When I saw this photo in the Absolute Michigan group, I wondered it it was the right day to talk about painted turtles (I have to be careful after last summer’s TurtleGate incident as you may recall). When I saw the siskokid’s shot of a painted turtle basking in the sun just a few photos later, I figured it was a sign of some sort.
The painted turtle is one of the most common turtles in the US. It’s Michigan’s state reptile and the Michigan DNR’s Painted Turtle page has a map that shows where you can find them in the state. Wikipedia’s Painted Turtle entry notes that turtle nests are the snack bar of the animal world, vulnerable to predation by raccoons, squirrels, chipmunk, woodchucks, skunk, badger, foxes, fish crows, garter snakes, deer, ants, beavers and humans. The UM Animal Diversity web has pictures and information about Chrysemys picta (the painted turtle) and says that:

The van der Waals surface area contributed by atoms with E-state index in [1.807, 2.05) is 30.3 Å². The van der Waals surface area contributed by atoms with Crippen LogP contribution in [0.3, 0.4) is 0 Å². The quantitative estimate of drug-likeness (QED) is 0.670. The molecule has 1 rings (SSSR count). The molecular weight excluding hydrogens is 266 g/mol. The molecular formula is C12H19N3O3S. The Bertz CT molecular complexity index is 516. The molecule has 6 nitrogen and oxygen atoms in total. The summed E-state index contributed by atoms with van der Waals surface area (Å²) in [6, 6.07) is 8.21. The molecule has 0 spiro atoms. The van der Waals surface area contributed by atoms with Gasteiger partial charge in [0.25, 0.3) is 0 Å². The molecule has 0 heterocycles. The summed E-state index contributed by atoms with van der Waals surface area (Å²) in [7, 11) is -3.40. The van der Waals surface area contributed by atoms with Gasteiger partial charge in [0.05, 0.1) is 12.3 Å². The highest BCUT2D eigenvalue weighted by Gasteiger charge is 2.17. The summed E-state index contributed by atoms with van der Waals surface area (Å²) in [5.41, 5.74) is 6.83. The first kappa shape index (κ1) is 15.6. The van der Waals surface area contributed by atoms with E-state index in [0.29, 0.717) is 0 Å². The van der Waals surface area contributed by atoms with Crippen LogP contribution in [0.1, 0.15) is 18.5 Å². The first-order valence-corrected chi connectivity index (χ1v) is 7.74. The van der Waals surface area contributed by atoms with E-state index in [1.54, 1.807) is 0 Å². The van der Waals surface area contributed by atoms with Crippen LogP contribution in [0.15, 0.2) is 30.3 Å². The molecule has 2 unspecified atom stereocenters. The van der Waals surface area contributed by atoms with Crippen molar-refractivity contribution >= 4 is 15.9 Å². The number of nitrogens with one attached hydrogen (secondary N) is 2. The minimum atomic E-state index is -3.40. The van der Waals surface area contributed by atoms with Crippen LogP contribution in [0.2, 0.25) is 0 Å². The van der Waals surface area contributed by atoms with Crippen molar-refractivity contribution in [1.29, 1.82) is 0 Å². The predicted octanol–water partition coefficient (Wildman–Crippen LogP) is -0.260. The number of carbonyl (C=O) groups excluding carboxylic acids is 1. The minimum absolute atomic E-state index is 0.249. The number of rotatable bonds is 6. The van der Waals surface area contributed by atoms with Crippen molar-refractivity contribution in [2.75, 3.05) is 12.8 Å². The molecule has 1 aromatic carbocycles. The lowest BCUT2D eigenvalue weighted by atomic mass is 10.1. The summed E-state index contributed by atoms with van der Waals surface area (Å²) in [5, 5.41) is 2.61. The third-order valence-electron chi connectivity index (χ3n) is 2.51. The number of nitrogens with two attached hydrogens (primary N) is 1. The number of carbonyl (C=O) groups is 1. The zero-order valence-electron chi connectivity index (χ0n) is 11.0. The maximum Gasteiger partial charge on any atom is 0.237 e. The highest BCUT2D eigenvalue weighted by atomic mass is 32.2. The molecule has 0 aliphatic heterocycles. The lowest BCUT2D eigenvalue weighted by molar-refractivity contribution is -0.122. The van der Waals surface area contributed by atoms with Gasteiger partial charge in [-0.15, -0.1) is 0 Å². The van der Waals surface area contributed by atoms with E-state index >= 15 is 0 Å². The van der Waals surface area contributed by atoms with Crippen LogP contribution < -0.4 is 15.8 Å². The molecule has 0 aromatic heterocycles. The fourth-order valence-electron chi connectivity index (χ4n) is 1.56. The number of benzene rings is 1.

Painted turtles prefer living in freshwater that is quiet, shallow, and has a thick layer of mud.
Painted turtles are brightly marked. They have a smooth shell about 90 to 250 mm long. Their shell acts as protection, but since the ribs are fused to the shell, the turtle cannot expand its chest to breathe but must force air in and out of the lungs by alternately contracting the flank and shoulder muscles. The painted turtle has a relatively flat upper shell with red and yellow markings on a black or greenish brown background.